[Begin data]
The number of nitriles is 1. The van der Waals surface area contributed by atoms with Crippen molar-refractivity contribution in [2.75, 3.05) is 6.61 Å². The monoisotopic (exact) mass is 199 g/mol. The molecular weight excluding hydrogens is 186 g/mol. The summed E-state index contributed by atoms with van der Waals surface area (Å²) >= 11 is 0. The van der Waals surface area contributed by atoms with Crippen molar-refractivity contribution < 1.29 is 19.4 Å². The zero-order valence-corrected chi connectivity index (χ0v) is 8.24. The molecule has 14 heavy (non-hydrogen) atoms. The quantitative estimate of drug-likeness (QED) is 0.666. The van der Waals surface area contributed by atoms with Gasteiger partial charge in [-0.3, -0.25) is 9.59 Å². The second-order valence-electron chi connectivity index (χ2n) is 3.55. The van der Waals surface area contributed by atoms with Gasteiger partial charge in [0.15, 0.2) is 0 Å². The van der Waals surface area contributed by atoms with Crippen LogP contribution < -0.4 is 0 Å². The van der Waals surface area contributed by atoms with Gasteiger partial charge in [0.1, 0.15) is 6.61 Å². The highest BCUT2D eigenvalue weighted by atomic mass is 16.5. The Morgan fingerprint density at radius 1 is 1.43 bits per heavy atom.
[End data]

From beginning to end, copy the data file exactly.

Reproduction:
The number of nitriles is 1. The van der Waals surface area contributed by atoms with Crippen molar-refractivity contribution in [2.75, 3.05) is 6.61 Å². The monoisotopic (exact) mass is 199 g/mol. The molecular weight excluding hydrogens is 186 g/mol. The summed E-state index contributed by atoms with van der Waals surface area (Å²) >= 11 is 0. The van der Waals surface area contributed by atoms with Crippen molar-refractivity contribution < 1.29 is 19.4 Å². The zero-order valence-corrected chi connectivity index (χ0v) is 8.24. The molecule has 14 heavy (non-hydrogen) atoms. The quantitative estimate of drug-likeness (QED) is 0.666. The van der Waals surface area contributed by atoms with Gasteiger partial charge in [-0.3, -0.25) is 9.59 Å². The second-order valence-electron chi connectivity index (χ2n) is 3.55. The van der Waals surface area contributed by atoms with Gasteiger partial charge in [0.15, 0.2) is 0 Å². The van der Waals surface area contributed by atoms with Crippen LogP contribution < -0.4 is 0 Å². The van der Waals surface area contributed by atoms with Gasteiger partial charge in [0.1, 0.15) is 6.61 Å². The highest BCUT2D eigenvalue weighted by atomic mass is 16.5. The Morgan fingerprint density at radius 1 is 1.43 bits per heavy atom.